Implementing changes across all six elements of the Chronic Care Model can sound intimidating. In years of working with practices across the country, we have often been asked: Where do I start? This toolkit is designed, in part, to answer this question. Although all six elements of Chronic Care Model will be taught, experience suggests that practice changes can and should be made sequentially.

The Toolkit Describes Four Main Phases:

Phase 1 to Phase 4 include all of the Chronic Care Model Elements.

Phase 1: Getting Started
Phase 2: Assess Data & Set Priorities for Improvement
Phase 3: Redesign Care and Business Systems
Phase 4: Continuously improve performance and work to make changes sustainable

The goal of the Chronic Care Model is to improve health outcomes by optimizing the individual practice team's interaction with patients, but it is clear that changes need to be made at all levels of the organization to support this work. The tools in this kit are generally focused on changes at the physician practice level. However, changes in both clinical and business practices, like those discussed below, require involvement and support from leaders and staff in financial and managerial departments. Depending on the structure of your organization, effective practice redesign efforts need to ensure that the decision-makers at all levels of the organization are involved. 

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The Business Case for Quality Improvement

One of the first questions that financial and administrative leaders ask is: what is the business case for this new initiative? In addition to serving the business of healthcare by improving the very core of our work—improving patients' health, implementing the Chronic Care Model has the potential to:

  • Improve staff satisfaction and retention.
  • Enhance patient satisfaction and loyalty.
  • Position clinics to capture pay-for-performance and quality improvement bonuses and grants.
  • Streamline workflow and maximize the use of staff.
  • Improve efficiency.

The first step to making the business case for any new quality initiative in health care is to understand your organization's unique financing structure. Examine your payer mix and learn what types of practice activities generate revenue. For example, if you are reimbursed primarily on a fee-for-service basis, you may generate more revenue by ensuring that all of your diabetic patients have the recommended number of Hemoglobin A1c tests. If you are paid primarily on a capitated basis, then ensuring that your patients are taught how best to manage their illness and avoid specialist or emergency room visits will likely provide a more robust financial return.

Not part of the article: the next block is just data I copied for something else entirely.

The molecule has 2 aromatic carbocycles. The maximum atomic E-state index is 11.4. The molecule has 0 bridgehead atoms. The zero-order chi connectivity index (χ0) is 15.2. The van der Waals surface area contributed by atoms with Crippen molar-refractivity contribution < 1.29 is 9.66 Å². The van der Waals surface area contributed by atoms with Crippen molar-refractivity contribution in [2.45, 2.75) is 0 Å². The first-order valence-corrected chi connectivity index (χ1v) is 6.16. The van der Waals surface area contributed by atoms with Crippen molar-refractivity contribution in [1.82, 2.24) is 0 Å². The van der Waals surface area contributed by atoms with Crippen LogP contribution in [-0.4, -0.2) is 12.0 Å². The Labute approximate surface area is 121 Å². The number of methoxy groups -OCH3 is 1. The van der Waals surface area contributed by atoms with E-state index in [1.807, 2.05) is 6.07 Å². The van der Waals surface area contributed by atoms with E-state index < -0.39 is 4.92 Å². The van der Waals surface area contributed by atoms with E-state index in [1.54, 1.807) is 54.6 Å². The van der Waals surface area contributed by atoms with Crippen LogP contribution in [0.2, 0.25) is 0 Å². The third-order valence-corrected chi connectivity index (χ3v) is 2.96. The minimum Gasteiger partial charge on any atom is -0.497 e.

This toolkit provides strategies and tools to improve your financial performance while improving your clinical performance. Because the business of healthcare is to deliver the highest quality care to patients, improving clinical performance is the driving focus of our toolkit. However, understanding and responding to the reality of financial pressures through increased efficiency and enhanced revenue capture is what makes clinical changes possible and sustainable.

Because the financial landscape differs among organizations and even practices within organizations, we emphasize financial tools that are broadly applicable. We have also integrated text advice tailored to three financial tracks marked as Track 1, 2, or 3. Which track of tools you use will be based on where your organization falls in the flowchart below.

Financial Track Identification Tool

The Financial Track Identification tool explains reimbursement practices based on a capitated, fee-for-service and fee-for-service structure. The tool asks 'Are you reimbursed primarily on a...' (select one of two options): Capitated basis, Track 1; or Fee-for-service basis... (select one of two options): that cannot bill for ancillary service providers, Track 2; or, that can bill for ancillary service providers, Track 3.

Track 1 is designed for practices that are reimbursed primarily on a capitated basis. In general, track 1 focuses on tools that increase efficiency, primarily by optimizing the care team and using process mapping to reduce waste. Certainly practices that are at risk for emergency department admissions, hospitalizations, or pharmaceutical utilization will want to focus on areas that help to contain these costs.

Track 2 is designed for practices that are reimbursed primarily on a fee-for-service basis and that are not generally reimbursed services provided by ancillary, nonphysician, providers. In these practices, a physician must be involved in the delivery of care to receive reimbursement. Services provided by other professionals such as Licensed Clinical Social Workers or Certified Diabetes Educators are not reimbursable. In addition to efficiency tools applicable to the capitated group, Track 2 practices will use tools focused on increasing revenue by examining billing practices. Each visit in the track 2 practices should be designed to include physician time.

Track 3 practices are those that are reimbursed based primarily on a fee-forservice structure and for which providers can receive payment for ancillary services. These practices will be directed toward the efficiency tools in tracks 1 and 2, and the revenue enhancement tools in track 2. In addition, track 3 practices will focus on further optimizing the care team by making use of non-physician specialists for patient education and self-management support functions with billable.